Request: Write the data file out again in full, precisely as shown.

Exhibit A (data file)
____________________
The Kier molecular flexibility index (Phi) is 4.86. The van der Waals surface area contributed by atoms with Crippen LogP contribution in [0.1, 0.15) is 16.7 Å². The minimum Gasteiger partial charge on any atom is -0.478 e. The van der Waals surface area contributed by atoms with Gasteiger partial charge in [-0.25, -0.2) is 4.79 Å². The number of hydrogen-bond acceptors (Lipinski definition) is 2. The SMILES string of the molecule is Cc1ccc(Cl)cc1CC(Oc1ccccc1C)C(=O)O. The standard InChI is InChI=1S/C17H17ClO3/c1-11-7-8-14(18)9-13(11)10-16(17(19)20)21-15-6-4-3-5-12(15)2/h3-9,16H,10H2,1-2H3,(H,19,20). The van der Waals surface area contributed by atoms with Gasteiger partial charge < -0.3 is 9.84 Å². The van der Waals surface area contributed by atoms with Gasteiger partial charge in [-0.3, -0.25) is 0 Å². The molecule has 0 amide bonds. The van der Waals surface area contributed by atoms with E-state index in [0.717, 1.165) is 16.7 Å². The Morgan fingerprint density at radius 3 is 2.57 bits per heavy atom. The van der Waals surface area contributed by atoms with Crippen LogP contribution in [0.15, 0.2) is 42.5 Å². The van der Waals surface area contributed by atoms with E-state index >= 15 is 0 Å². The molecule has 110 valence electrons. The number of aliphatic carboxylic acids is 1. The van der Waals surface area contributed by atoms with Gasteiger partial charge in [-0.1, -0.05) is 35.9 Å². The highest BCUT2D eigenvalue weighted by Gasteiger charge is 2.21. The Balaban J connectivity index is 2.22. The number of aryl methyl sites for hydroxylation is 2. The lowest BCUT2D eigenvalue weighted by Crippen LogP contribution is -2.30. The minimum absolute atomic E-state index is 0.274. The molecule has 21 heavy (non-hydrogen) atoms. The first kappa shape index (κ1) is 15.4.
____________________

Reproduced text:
The Kier molecular flexibility index (Phi) is 4.86. The van der Waals surface area contributed by atoms with Crippen LogP contribution in [0.1, 0.15) is 16.7 Å². The minimum Gasteiger partial charge on any atom is -0.478 e. The van der Waals surface area contributed by atoms with Gasteiger partial charge in [-0.25, -0.2) is 4.79 Å². The number of hydrogen-bond acceptors (Lipinski definition) is 2. The SMILES string of the molecule is Cc1ccc(Cl)cc1CC(Oc1ccccc1C)C(=O)O. The standard InChI is InChI=1S/C17H17ClO3/c1-11-7-8-14(18)9-13(11)10-16(17(19)20)21-15-6-4-3-5-12(15)2/h3-9,16H,10H2,1-2H3,(H,19,20). The van der Waals surface area contributed by atoms with Gasteiger partial charge < -0.3 is 9.84 Å². The van der Waals surface area contributed by atoms with Gasteiger partial charge in [-0.3, -0.25) is 0 Å². The molecule has 0 amide bonds. The van der Waals surface area contributed by atoms with E-state index in [0.717, 1.165) is 16.7 Å². The Morgan fingerprint density at radius 3 is 2.57 bits per heavy atom. The van der Waals surface area contributed by atoms with Crippen LogP contribution in [0.15, 0.2) is 42.5 Å². The van der Waals surface area contributed by atoms with E-state index >= 15 is 0 Å². The molecule has 110 valence electrons. The number of aliphatic carboxylic acids is 1. The van der Waals surface area contributed by atoms with Gasteiger partial charge in [-0.1, -0.05) is 35.9 Å². The highest BCUT2D eigenvalue weighted by Gasteiger charge is 2.21. The Balaban J connectivity index is 2.22. The number of aryl methyl sites for hydroxylation is 2. The lowest BCUT2D eigenvalue weighted by Crippen LogP contribution is -2.30. The minimum absolute atomic E-state index is 0.274. The molecule has 21 heavy (non-hydrogen) atoms. The first kappa shape index (κ1) is 15.4.